On Tuesday, Dc. 8, 2020, Michelle Steel, Chairwoman of the Orange County Board of Supervisors voted alongside her colleagues to adopt the Healthy Communities Resolution, which recognizes that California is geographically diverse and ill-suited to region-wide restrictions and that Orange County is best suited to respond locally to the COVID-19 virus.
The resolution would also commit to the principle that school districts be able to safely open and that in person instruction be allowed to the greatest extent possible without further delay.
“Governor Newsom keeps moving the goalpost. The lumping of more than 22 million people out of the state’s population of 40 million in one region, from San Luis Obispo and Mono Counties in Central California down to the border makes no sense,” said Chairwoman Steel. “The Governor’s top down actions have been an inconsistent mess. He started with deaths and hospitalizations, then positivity rates, then moved the bar to the to the colored tier system, then added health equity and now another lockdown. These moves haven’t stopped the spread of the virus but have severely harmed families ability to make a living.”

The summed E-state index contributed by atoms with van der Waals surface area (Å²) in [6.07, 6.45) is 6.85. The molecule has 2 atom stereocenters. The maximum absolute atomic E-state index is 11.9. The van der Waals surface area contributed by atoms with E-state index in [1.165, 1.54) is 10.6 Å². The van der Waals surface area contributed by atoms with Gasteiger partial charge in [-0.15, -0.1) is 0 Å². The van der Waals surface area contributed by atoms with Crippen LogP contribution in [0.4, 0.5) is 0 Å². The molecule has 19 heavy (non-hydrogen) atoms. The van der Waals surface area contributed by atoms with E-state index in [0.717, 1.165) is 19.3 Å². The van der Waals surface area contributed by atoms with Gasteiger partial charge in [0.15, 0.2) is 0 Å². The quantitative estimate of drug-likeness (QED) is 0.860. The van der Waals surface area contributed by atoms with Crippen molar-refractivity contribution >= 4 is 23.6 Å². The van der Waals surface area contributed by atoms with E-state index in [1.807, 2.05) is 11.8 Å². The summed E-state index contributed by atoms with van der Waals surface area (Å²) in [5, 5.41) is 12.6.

“Young, healthy people need to go back to work while we take care of our vulnerable population,” added Chairwoman Steel. “Instead of these top-down orders, I support local control. We know our county better than the Governor. We must be able to protect the most vulnerable and keep residents safe, while also protecting residents’ ability to work and feed their families.”
First elected to the Orange County Board of Supervisors in 2014, Michelle Steel represents the residents of the Second District, which includes, Costa Mesa, Cypress, Huntington Beach, La Palma, Los Alamitos, Newport Beach, Seal Beach, Stanton, the unincorporated area of Rossmoor, and portions of Buena Park and Fountain Valley. Steel, a successful businesswoman and renowned taxpayer advocate, previously served as Vice Chair of the State Board of Equalization where she represented more than eight million people in Southern California, including all of Orange County, as one of the state’s 12 constitutional officers.